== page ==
In contrast, people in states that align with Elazar’s more realistic and common “individualistic” political culture see the government as a means for addressing issues that matter to individuals and for pursuing individual goals. People in the individualistic culture expect the government to provide goods and services they see as essential, and the public officials and bureaucrats who provide them expect to be compensated for their efforts. The focus is on meeting individual needs and private goals rather than on serving the best interests of everyone in the community. New policies will be enacted if politicians can use them to garner support from voters or other interested stakeholders, or if there is great demand for these services on the part of individuals. \

Finally, Elazar argues that in individualistic states, electoral competition does not seek to identify the candidate with the best ideas. Instead, it pits political parties that are well organized and compete directly for votes. Voters are loyal to the candidates who hold the same party affiliation they do. As a result, unlike the case in moralistic cultures, voters pay far less attention to the personalities of the candidates when deciding how to vote and are less tolerant of third-party candidates.

In 2013, American political scientist Ronald F. Inglehart observed that from 1973 to 1987, given nationalities consistently showed relatively high or low levels of a “civic society”—a coherent combination of personal life satisfaction, political satisfaction, interpersonal trust, and support for the existing social order. Those societies that rank high on this syndrome are much likelier to be stable democracies than those that rank low.

National Political Culture 

A few countries that have developed particularly strong national political cultures include the United States, China, and India. The experience of these countries helps to point out the relationship between political culture and national identity.

United States

American political culture can be defined by some basic and commonly shared beliefs, such as a commitment to democracy, equality, capitalism, and individualism. Concepts of individual rights, nationalism, and reliance on a representative legislative body, instead of an individual ruler, are also unique to the U.S. political culture.

The historical origins of American political culture can be traced to the American Revolution and the desire for liberty. Some key events and programs that affected Americans’ sense of achievement and nationalistic pride include the Industrial Revolution, World Wars I and II, and the events of September 11, 2011. Government programs related to cultural beliefs in equality include the New Deal of President Franklin D. Roosevelt and the Great Society of President Lyndon B. Johnson.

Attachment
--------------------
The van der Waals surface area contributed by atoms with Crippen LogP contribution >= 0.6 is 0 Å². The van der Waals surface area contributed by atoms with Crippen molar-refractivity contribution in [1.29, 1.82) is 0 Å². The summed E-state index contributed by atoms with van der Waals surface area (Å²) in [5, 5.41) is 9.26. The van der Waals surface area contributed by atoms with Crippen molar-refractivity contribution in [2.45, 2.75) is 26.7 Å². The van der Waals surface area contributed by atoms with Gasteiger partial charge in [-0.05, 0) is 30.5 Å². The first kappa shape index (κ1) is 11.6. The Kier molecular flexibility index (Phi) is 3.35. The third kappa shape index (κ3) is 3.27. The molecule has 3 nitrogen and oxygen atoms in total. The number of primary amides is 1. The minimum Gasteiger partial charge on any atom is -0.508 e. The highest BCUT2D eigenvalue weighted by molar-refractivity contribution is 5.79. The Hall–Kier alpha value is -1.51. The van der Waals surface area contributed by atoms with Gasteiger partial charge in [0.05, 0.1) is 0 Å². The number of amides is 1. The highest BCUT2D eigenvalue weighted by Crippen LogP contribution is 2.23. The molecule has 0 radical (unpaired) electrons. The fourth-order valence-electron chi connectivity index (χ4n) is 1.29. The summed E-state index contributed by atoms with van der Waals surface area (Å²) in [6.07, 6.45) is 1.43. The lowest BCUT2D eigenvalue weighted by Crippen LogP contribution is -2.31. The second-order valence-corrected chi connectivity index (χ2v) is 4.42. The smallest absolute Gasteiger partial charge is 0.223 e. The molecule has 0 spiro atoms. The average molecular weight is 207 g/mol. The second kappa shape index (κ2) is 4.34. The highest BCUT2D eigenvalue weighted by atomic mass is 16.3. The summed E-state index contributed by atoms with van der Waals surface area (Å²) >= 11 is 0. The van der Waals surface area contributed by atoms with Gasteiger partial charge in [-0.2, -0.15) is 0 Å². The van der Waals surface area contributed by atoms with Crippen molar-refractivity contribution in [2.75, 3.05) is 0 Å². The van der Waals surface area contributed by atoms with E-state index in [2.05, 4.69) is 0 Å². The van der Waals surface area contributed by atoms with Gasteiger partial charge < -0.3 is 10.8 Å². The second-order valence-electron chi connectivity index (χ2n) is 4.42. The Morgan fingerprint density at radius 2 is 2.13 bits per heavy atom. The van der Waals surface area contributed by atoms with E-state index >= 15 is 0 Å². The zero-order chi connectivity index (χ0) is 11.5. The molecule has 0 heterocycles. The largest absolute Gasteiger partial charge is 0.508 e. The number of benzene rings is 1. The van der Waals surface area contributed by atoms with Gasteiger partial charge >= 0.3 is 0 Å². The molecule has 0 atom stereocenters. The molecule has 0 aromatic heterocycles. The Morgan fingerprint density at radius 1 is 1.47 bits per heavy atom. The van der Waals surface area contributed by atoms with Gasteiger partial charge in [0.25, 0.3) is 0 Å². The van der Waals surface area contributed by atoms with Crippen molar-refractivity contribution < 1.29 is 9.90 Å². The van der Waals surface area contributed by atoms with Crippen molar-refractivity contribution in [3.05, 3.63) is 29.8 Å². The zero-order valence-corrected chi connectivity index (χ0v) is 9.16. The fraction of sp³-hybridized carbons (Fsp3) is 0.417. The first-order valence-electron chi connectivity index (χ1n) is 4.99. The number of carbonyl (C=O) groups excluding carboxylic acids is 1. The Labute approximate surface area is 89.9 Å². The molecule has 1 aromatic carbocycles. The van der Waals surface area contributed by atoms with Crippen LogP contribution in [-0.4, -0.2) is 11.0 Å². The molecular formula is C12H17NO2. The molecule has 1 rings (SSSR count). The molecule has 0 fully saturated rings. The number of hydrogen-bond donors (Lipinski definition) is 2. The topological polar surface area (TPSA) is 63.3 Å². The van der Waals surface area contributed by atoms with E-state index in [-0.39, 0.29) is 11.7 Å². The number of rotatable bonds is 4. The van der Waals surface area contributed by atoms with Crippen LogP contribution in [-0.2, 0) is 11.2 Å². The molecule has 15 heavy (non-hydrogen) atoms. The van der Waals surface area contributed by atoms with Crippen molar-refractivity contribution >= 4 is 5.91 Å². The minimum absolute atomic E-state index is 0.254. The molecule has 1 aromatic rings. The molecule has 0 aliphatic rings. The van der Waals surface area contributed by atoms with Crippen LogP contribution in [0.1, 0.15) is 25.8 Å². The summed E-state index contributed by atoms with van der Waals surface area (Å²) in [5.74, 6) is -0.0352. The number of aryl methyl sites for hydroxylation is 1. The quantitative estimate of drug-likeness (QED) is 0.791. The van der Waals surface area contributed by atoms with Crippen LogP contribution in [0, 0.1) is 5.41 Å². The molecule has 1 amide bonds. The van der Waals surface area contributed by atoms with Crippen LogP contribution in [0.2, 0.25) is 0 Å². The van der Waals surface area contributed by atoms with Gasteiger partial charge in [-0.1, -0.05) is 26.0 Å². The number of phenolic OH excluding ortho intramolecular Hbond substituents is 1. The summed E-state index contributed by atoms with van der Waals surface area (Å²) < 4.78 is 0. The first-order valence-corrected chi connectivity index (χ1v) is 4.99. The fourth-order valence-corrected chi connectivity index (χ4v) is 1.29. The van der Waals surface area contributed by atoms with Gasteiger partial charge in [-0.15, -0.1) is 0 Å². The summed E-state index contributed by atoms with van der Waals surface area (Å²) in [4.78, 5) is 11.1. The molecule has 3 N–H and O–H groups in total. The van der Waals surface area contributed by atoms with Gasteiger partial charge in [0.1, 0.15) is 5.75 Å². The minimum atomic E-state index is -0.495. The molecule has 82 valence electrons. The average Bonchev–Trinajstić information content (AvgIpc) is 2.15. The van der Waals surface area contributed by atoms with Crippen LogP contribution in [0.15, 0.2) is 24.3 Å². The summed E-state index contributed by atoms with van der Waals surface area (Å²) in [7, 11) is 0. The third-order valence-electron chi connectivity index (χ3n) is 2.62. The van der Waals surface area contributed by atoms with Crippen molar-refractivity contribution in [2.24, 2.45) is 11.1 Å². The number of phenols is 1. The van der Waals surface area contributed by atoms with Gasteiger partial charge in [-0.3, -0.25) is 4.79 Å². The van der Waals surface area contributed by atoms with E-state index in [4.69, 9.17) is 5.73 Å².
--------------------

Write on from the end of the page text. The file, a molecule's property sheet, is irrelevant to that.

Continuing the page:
With its people indoctrinated into the collectivist perspective of the Chinese Communist Party as children, the political culture of China is tied closely to political socialization. This early teaching is thought to explain the delayed growth of secularism in Chinese culture, especially during the Chinese Cultural Revolution between 1966 and 1976. Chinese political culture views the relationship between government and citizens to be a hierarchy. Because of this, there is little pushback from individuals during policy and regulatory changes. The political culture also shows a trend against confrontation, which decreases the frequency of social conflict.

Both of these qualities stem from traditional Chinese values embedded during the age of Confucianism. When the Chinese Communist Party took power in 1948, Mao Zedong unsuccessfully attempted to remove these traits from the culture, instead opting for revolutionary values and priorities. 


India’s years of colonization by the British Empire influenced the country’s modern political culture by introducing Western ideals that had not been present before. The ideals include democracy and parliamentary systems, two institutions that stood ideologically opposite of the hereditary caste system that had dictated Indian society for more than 2000 years. Because of India's multicultural demography, the political culture varies by group and region. As a result of democratization, political power in India is now shared by the urbanized and well-educated class who focused on national appeal, as well as more traditional, rural, and lower-class political players. The ancient Indian class system is slowly breaking down, with members of lower classes now entering higher political and economic positions. This is especially true for lower-economic-class women, who had historically been excluded from political activity.